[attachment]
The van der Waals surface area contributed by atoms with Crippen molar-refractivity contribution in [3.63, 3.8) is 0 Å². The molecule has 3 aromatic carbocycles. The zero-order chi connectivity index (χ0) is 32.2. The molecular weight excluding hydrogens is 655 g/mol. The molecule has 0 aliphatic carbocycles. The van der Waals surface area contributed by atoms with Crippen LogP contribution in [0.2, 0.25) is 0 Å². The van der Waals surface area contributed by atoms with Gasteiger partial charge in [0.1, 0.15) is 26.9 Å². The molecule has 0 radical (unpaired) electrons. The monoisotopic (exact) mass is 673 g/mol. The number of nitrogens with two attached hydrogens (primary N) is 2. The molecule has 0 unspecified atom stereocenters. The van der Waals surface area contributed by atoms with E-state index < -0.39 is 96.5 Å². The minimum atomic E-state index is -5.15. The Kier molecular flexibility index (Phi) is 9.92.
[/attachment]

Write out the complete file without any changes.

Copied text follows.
The van der Waals surface area contributed by atoms with Crippen molar-refractivity contribution in [3.63, 3.8) is 0 Å². The molecule has 3 aromatic carbocycles. The zero-order chi connectivity index (χ0) is 32.2. The molecular weight excluding hydrogens is 655 g/mol. The molecule has 0 aliphatic carbocycles. The van der Waals surface area contributed by atoms with Crippen LogP contribution in [0.2, 0.25) is 0 Å². The van der Waals surface area contributed by atoms with Gasteiger partial charge in [0.1, 0.15) is 26.9 Å². The molecule has 0 radical (unpaired) electrons. The monoisotopic (exact) mass is 673 g/mol. The number of nitrogens with two attached hydrogens (primary N) is 2. The molecule has 0 unspecified atom stereocenters. The van der Waals surface area contributed by atoms with E-state index < -0.39 is 96.5 Å². The minimum atomic E-state index is -5.15. The Kier molecular flexibility index (Phi) is 9.92.